Saturday, January 30, 2010

What is it about that number?

After attending a summer science program in high school, Ricky adopted "47" as "his" number, the "mystical number of the universe."

I am not kidding. I have pasted below the FAQ page from the "47 Society" which documents how often this prime number shows up, and in what capacity. Check it out!

There are of course other meaningful numbers. From the Bible you have the numbers 1, 3, 7 and 12. Each number has its own consistent significance.

I offer another number to the list - 491. That was the number of vehicles we counted off-road on our Christmas Day ice encrusted journey. On a somber note, a news report this afternoon reported 491 Haitian police officers remain unaccounted for after the earthquake. Does 491 have a tragic life of its own? Or is it mere coincidence?

Now back to the number 47.....................

P.S. I am hopeless at changing colors. I was trying to highlight the words below that are links to other pages. Instead, you'll probably have to move the cursor to get the links to show up. Deal with it. I'm done!


Frequently Asked Questions about 47 and The 47 Society

What is 47?

In short, 47 appears to be the quintessential random number of the universe. In other words, when a number appears randomly, more often than not, that number is 47. In other other words, if you asked people to pick a number at random, more often than not, that number would be 47. Of course, if 47 shows up more than any other number then it isn't truly random, but using the word random makes the whole phenomenon easier to describe.

What is a "47 Sighting"?

Anytime you notice the number 47 anywhere in your life or in the world (or elsewhere). There are a variety of interpretations as to what constitutes a bona fide "47 Sighting." Whatever your definition, we encourage you to share your 47 sightings and stories with the 47 Society Mailing List.

What is the 47 Society?

The 47 Society is an international interest-group that follows the occurence and recurrence of the quintessential random number: 47. Many suspect that the coincidental nature of 47 carries some mystical, metaphysical and/or scientific significance.

The phenomenon may have first been documented at Pomona College in 1964, when Professor Donald Bentley proved that all numbers are equal to 47. Coincidentally, 47 seems to occur on or near the college campus with amazing frquency, even by enthusiast standards.

But make no mistake: 47 is everywhere and people were noticing it long before 1964. The 47 Society Web Site is the global source for 47 information.

Aren't You Just Seeing 47 More Because You're Looking For It?


Still not convinced? Try this simple experiment. Pick another number. For the next three to six months keep your eyes open for both. 47 will show up more. If you find out otherwise, please let us know!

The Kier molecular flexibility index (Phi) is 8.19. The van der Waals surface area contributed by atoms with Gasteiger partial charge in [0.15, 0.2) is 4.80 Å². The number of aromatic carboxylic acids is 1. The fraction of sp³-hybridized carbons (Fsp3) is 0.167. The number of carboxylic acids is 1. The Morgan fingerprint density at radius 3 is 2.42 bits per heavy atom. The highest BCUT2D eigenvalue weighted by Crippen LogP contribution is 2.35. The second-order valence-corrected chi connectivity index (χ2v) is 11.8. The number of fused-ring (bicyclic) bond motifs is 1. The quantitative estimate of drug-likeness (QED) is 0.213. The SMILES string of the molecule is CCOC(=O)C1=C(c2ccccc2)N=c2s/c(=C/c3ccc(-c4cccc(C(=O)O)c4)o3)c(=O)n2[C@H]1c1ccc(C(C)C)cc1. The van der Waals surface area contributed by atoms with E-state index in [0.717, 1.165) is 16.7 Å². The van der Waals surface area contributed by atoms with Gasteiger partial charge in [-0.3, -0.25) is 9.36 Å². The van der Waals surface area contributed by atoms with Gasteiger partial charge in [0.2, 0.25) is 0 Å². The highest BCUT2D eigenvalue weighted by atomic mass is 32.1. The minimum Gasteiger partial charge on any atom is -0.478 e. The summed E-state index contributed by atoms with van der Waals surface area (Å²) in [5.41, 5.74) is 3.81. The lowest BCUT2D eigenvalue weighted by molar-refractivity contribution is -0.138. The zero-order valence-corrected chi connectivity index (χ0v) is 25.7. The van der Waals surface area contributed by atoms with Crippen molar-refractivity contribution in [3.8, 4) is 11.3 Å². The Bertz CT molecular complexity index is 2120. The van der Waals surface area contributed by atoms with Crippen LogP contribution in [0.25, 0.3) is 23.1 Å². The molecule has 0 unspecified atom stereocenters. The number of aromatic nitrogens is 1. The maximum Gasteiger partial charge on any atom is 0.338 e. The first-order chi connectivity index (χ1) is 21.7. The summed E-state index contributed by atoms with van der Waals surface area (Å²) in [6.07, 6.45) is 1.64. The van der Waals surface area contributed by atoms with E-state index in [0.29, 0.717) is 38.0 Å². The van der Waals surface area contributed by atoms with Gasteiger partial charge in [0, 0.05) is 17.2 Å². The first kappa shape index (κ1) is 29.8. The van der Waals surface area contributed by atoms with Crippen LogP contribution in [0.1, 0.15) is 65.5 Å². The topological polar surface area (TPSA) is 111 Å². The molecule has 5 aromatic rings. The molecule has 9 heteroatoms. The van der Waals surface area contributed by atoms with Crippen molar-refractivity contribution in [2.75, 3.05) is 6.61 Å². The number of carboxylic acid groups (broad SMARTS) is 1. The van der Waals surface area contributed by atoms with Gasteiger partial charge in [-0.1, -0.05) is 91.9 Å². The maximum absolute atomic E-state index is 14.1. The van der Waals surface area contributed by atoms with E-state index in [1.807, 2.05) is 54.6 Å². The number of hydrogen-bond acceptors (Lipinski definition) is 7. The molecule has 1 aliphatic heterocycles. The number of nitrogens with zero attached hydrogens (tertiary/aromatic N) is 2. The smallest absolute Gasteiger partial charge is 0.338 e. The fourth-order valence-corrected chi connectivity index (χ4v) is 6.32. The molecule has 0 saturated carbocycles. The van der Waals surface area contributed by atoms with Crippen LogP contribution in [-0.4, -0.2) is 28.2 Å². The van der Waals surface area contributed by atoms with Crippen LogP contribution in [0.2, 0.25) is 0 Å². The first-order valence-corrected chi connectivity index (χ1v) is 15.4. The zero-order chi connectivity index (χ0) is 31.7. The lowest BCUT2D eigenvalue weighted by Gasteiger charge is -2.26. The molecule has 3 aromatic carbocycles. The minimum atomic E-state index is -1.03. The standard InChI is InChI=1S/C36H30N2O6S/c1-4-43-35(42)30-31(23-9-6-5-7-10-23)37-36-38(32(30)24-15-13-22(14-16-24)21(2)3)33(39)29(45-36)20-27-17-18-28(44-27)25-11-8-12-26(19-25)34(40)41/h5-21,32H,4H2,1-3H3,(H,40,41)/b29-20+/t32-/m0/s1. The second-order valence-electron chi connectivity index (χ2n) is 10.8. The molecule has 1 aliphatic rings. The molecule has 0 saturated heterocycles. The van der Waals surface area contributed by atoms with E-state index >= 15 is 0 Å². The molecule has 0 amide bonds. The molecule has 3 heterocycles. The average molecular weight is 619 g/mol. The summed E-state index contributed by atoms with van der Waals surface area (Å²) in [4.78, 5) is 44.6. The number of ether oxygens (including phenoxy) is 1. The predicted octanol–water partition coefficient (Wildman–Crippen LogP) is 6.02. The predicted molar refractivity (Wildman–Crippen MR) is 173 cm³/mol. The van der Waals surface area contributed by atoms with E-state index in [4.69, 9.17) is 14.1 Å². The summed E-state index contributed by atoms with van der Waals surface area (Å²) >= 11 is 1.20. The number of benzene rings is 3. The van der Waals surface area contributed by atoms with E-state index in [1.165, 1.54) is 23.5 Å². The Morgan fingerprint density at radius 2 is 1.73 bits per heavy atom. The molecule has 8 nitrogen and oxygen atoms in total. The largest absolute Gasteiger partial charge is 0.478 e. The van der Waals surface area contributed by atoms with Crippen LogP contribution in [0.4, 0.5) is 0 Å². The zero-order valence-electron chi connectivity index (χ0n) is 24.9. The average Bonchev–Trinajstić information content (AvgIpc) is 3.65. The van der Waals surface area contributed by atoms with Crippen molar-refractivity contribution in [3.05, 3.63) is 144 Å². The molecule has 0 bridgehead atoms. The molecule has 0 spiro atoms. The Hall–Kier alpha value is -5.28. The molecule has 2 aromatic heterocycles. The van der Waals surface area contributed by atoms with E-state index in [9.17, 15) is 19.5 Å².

What's The Pomona College Connection?

In the 1960's, Pomona College's Professor Donald Bentley completed a mathematical proof that stated that all numbers were equal, therefore all numbers were equal to 47. Since then, students at Pomona have been quietly indoctrinated in the ways of 47. Some believe, some doubt. But it is listed in the student handbook right after "Glee Club". At this date, we have been unable to obtain a copy of Professor Bentley's proof, however, 1968 Pomona Alumnus Wayne Phillips corroborates its existence.

What's the Star Trek Connection?

A Pomona College alum has been a writer and producer for the various Star Trek TV shows and films. He indoctrinated the other writers several years ago (while writing for Star Trek: The Next Generation). Since then, nearly every Star Trek episode has included some mention of 47. Some "Trekkies" have put together their own excellent pages dedicated to these 47s. Since these are more frequent and deliberate than randomly-occurring 47s, we generally discuss only the most cosmically significant of these sightings in our own forums. Kirk would have wanted it this way

What about OTHER numbers?

Our research indicates that numbers have lives of their own. 47 appears to be the most playful number, frequently showing up in unusual and/or surprising ways. Other numbers have their own characteristics, and we have heard heated testimonials from followers of some of these numbers, including 3, 11, 19, 23 and 42.

Keep this in mind: 47-spotting is fun. There is no need to make 47 your favorite or lucky number in order to appreciate its synchronicitious ways. Just relax, observe 47 as it reveals to you, and share your experience with the 47 Society.

Return to the 47 Society Home Page

This site Copyright ©1995-2001, All Rights Reserved.
Email Webmaster

Tuesday, January 26, 2010

The rest of the story

Starting about eighth grade, our older son started wearing his hair short. With clippers we were able to keep it trim and avoid the time and expense of hair cuts. I was pleased when our younger son started doing the same this school year. In November we replaced the old, now rusty clippers with powerful new ones.

On the Sunday after Thanksgiving Wiley sat on the back porch as I started his haircut. High school soccer tryouts were the next day and he wanted to make a good impression. I took the first big swipe through his thick hair. "Oh no, oh no, oh Wiley, I'm so sorry." I had forgotten to put the Number 2 guard on the clippers so he basically had no hair instead of hair about a quarter inch long.